That’s one of the key findings of a new survey by the National Retail Federation, which worked with market research firm GfK to survey retail small business owners to gauge their views on the business environment.
“Overregulation is undermining the resolve of small retailers,” said NRF president and CEO Matthew Shay.
The survey revealed that while small retailers are generally optimistic about the future, they are increasingly concerned about the growing volume and cost of government regulations.
Among the findings:
• The vast majority (81%) say regulations weaken the appeal of owning a business.
• Nearly seven-in-ten (60%) say they are “overwhelmed by regulations, rules, and mandates,” including labor regulations, health care mandates, tax codes and safety guidelines.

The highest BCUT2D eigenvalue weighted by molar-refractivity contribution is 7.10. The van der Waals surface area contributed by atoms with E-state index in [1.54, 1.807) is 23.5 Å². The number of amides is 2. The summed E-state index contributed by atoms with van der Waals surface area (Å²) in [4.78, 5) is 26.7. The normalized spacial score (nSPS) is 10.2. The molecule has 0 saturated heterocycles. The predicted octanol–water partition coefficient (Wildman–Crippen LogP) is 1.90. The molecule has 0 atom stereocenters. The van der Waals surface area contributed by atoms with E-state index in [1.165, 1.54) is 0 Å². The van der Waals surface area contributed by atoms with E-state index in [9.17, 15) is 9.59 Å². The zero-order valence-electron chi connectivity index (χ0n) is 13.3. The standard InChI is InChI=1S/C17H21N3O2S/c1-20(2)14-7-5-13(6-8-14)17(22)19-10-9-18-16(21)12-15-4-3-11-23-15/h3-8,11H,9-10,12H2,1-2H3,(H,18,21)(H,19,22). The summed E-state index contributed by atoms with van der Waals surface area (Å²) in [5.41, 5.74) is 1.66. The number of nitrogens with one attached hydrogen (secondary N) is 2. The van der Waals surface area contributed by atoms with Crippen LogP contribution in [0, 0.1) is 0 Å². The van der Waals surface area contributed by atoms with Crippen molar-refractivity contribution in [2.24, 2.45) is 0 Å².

• Less than half (44%) believe government regulations achieve their objectives.
• Seventy-nine percent of small retailers support efforts to lower federal tax rates by eliminating tax loopholes, and 73% of small retailers are concerned by the complexity of the federal tax code.
Nearly 60% believe proposed regulations to fine companies that allow flexible employee schedules due to changing worker demands or business needs would hurt their businesses. Overtime expansion proposed by the Labor Department would likely result in negative consequences for nearly half (44%) of small business owners, according to the survey.
And 37% of small retailers say raising the minimum wage to $15 per hour would either cause their business to fail or threaten its existence.
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